Taxpayer to bail out Southern trains
Southern, the people who ferry dead-eyed commuters from London to the South Coast, are in trouble. And that means you are going to have to help them out (whether you like it or not). They've not made as much money as owners Go-Ahead (isn't that an awful faux-health bar?) hoped when it bid for the lucrative rail contract.
Under the terms of the deal, Go-Ahead is allowed to claim revenue support from the Government if this fallow period continues. This, of course, will not be welcome news for the new Transport Secretary, Patrick McLoughlin, who also has a potential judicial review hanging over him over the West Coast rail debacle where FirstGroup have been accused of winning the franchise based on "unrealistic" growth forecasts.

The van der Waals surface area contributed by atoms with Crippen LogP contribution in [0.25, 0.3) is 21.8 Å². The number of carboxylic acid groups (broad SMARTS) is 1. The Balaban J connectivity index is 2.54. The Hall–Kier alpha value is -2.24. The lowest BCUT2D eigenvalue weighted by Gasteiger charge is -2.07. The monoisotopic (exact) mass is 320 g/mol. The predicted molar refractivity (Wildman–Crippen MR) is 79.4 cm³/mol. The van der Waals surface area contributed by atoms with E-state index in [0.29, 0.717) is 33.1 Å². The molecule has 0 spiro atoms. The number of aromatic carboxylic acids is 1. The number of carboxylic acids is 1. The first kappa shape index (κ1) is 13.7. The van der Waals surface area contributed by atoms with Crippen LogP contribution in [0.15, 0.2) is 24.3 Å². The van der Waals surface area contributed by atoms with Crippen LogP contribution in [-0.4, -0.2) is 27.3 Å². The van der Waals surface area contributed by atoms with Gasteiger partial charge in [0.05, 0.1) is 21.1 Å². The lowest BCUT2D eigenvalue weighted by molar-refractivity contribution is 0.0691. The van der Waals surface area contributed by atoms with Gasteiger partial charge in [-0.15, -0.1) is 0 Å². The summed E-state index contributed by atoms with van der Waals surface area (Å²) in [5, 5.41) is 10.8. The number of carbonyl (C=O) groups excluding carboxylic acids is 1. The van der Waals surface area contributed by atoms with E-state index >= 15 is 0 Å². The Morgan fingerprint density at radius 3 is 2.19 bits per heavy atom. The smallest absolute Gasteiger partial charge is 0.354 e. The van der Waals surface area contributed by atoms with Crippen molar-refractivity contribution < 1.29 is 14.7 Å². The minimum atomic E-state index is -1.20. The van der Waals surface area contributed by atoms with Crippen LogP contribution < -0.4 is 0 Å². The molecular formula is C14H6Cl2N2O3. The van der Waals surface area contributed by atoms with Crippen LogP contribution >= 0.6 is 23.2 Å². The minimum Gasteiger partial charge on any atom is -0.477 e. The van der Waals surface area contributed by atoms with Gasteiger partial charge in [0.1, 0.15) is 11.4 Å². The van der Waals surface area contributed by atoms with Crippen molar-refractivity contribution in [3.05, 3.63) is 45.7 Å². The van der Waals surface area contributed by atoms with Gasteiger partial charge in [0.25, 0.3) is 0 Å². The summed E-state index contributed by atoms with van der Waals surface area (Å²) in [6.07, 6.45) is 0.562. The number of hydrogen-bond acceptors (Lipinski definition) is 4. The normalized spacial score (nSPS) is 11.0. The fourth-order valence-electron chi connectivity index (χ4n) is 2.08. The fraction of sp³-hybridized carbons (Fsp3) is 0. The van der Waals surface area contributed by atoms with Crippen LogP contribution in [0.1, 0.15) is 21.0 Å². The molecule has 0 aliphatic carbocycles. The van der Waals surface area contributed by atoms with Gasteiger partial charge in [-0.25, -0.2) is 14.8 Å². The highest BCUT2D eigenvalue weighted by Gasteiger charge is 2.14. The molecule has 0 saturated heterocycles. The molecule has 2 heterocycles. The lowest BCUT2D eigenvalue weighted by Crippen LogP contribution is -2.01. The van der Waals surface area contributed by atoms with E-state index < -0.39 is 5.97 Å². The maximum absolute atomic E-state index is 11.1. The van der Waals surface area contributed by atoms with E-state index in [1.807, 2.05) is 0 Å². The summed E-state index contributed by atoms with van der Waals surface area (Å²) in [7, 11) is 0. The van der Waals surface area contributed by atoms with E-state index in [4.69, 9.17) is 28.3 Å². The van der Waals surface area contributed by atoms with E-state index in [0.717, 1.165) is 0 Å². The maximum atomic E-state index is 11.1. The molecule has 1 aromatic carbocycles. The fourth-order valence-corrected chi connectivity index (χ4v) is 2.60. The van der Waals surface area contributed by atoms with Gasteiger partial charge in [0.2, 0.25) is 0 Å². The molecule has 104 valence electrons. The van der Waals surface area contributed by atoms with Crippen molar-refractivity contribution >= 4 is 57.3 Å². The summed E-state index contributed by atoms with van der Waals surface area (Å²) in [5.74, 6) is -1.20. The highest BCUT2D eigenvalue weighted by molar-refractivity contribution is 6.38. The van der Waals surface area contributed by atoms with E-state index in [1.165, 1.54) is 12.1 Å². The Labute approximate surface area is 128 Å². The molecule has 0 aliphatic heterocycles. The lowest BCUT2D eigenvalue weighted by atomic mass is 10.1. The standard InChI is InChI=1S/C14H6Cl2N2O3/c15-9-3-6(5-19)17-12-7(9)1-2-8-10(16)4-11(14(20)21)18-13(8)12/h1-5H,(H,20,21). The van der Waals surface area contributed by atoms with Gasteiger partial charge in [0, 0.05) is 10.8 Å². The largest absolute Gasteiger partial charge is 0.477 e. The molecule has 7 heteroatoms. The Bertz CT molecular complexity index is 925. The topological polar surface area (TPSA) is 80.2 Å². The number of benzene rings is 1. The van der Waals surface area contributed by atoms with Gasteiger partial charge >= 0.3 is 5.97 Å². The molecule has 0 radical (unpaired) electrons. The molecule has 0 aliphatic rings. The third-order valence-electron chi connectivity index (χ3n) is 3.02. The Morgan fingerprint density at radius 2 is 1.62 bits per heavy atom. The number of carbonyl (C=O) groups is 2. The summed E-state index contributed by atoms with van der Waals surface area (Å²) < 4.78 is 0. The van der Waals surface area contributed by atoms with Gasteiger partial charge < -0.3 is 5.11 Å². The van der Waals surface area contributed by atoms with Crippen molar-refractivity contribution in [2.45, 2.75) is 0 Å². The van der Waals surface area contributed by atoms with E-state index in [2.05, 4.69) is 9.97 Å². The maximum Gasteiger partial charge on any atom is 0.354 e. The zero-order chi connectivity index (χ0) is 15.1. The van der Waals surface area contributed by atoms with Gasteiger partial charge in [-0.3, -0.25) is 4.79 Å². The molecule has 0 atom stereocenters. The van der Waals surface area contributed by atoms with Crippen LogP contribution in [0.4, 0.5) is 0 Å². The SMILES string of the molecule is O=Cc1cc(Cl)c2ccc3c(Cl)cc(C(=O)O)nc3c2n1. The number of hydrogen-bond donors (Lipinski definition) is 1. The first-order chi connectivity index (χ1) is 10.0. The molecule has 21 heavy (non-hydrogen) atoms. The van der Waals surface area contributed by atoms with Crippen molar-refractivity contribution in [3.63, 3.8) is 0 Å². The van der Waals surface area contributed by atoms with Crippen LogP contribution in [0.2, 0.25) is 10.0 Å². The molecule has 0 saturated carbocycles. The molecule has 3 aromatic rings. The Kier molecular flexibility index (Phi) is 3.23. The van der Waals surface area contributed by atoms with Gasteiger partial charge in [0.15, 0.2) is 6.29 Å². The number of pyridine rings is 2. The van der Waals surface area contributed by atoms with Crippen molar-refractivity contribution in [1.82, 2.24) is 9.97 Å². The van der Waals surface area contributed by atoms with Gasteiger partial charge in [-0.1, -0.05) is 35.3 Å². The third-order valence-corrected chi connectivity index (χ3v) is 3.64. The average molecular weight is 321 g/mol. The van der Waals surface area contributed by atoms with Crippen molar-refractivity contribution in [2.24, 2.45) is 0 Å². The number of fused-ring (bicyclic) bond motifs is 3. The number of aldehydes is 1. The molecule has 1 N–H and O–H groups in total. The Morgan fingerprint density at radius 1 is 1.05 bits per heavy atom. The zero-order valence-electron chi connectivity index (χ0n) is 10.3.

David Brown, chief executive of Go-Ahead, says: "It’s quite a tough job that they [the Southern team] have got to do but they are focused on trying to grow the top line still and get back onto that trajectory."
Bob Crow, leader of the RMT rail union, is shooting straight from the hip, saying the taxpayer support is like "corporate scrounging", adding: "This is yet another example of the one-way ticket to the bank for the private rail operators. If they can’t extract a fat profit they can fall back on the corporate welfare of revenue support."